Working From Home With Depression: Tips for Success

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One of the most common symptoms of depression is fatigue, often accompanied by an overwhelming feeling of “I don’t want to do anything, at all, ever.” Couple these feelings with a remote work position, and it can be a recipe for disaster. But with the right strategies, you can power through dark days to maintain a good work ethic, even in a work-from-home environment that relies on skills like time management and being a self-starter that depression symptoms often sabotage.

The number of people who work remotely has increased in recent years; a 2017 report found that 3.9 million employees in the United States work from home at least half of the time, an increase from 1.8 million in 2005. With about one in six adults experiencing depression at some point in their life, according to the Centers for Disease Control and Prevention, depression is a major concern the growing remote workforce will continue to face.

As someone who works remotely full-time and has struggled with depression, I share my top tips to get through the rough periods below.

Get out of the house

Just because you work from home, that doesn’t mean you have to work from home. It may sound obvious, but if your depression is making it hard for you to ignore the will of your couch or bed, physically forcing yourself out of proximity of that option can help you stay on task with work. Why not get out of the house and go to a coffee shop? Sometimes, surrounding yourself with other people — many of whom are likely also working — can help you feel more productive.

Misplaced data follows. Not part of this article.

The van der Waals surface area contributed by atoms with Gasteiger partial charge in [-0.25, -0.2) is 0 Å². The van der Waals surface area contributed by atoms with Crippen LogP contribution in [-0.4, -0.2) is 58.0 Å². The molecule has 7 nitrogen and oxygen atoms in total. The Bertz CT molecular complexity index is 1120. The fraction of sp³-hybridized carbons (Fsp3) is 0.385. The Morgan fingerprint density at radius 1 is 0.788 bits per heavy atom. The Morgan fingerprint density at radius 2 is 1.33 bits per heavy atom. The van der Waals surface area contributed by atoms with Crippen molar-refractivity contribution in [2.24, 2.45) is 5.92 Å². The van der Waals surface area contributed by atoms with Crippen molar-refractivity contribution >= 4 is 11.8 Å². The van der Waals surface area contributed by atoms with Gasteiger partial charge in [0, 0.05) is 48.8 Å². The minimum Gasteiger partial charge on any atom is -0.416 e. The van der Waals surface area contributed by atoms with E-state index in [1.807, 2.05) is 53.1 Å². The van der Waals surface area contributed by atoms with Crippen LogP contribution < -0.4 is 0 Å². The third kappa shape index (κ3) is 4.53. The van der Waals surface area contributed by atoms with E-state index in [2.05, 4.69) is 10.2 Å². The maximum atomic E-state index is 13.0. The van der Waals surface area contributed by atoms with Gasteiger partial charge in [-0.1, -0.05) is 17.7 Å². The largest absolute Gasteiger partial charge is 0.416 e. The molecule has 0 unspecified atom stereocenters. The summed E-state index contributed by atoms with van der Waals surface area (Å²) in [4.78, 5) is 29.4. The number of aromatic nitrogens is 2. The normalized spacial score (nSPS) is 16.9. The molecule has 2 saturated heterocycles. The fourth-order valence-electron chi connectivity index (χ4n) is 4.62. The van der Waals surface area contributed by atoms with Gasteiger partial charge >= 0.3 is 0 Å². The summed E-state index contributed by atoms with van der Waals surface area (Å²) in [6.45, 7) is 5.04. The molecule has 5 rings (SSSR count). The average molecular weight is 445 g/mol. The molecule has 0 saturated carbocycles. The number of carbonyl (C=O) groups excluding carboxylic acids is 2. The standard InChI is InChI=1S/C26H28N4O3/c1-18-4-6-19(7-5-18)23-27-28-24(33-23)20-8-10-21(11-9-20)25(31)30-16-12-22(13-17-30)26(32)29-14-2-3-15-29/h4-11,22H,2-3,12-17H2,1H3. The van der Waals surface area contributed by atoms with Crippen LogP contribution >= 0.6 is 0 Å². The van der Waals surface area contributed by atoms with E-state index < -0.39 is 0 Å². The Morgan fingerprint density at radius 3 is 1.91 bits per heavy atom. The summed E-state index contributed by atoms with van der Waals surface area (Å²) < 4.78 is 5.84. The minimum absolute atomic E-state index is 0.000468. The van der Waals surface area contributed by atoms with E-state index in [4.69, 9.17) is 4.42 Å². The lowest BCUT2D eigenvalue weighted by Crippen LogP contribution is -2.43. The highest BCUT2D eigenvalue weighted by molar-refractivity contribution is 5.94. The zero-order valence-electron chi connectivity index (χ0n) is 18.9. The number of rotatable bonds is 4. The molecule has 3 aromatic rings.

Working from home can be an isolating experience, so getting out into the real world and interacting with other humans face-to-face, even if that’s just ordering a cup of coffee and a bagel, can make a real difference in your attitude. If you need more motivation and can afford it, consider paying for a membership at a coworking space to surround yourself with other productive people on a regular basis.

Finding an accountability buddy can also help. Many people work remotely these days, whether it be full-time or just once or twice a week. Ask around and find a friend who will meet up with you at a coffee shop or library regularly to do work together. For me, making plans in advance and feeling the pressure to stick to them and not let others down helps motivate me to get out of the house and get work done. And your friend will likely appreciate the company, too!

Try to maintain a routine

You wake up, grab your laptop from your bedside table, and log into your work email from the comfort of your bed. Sound familiar? Don’t worry — we’ve all been there. But we can do better.

Find a routine that works for you. What may help is to stick to a similar schedule that you might have if you were actually commuting to and from an office every day. Set your alarm for the same time each morning; get up, shower, get dressed, and make coffee or tea. Do whatever you need to do to get your body on the same page as your work day — a physical push to let your body know that OK, I’m home, but I’m still in work mode.

Giving yourself permission to do nothing in controlled increments can help you fight the urge to do nothing during your designated “work periods.”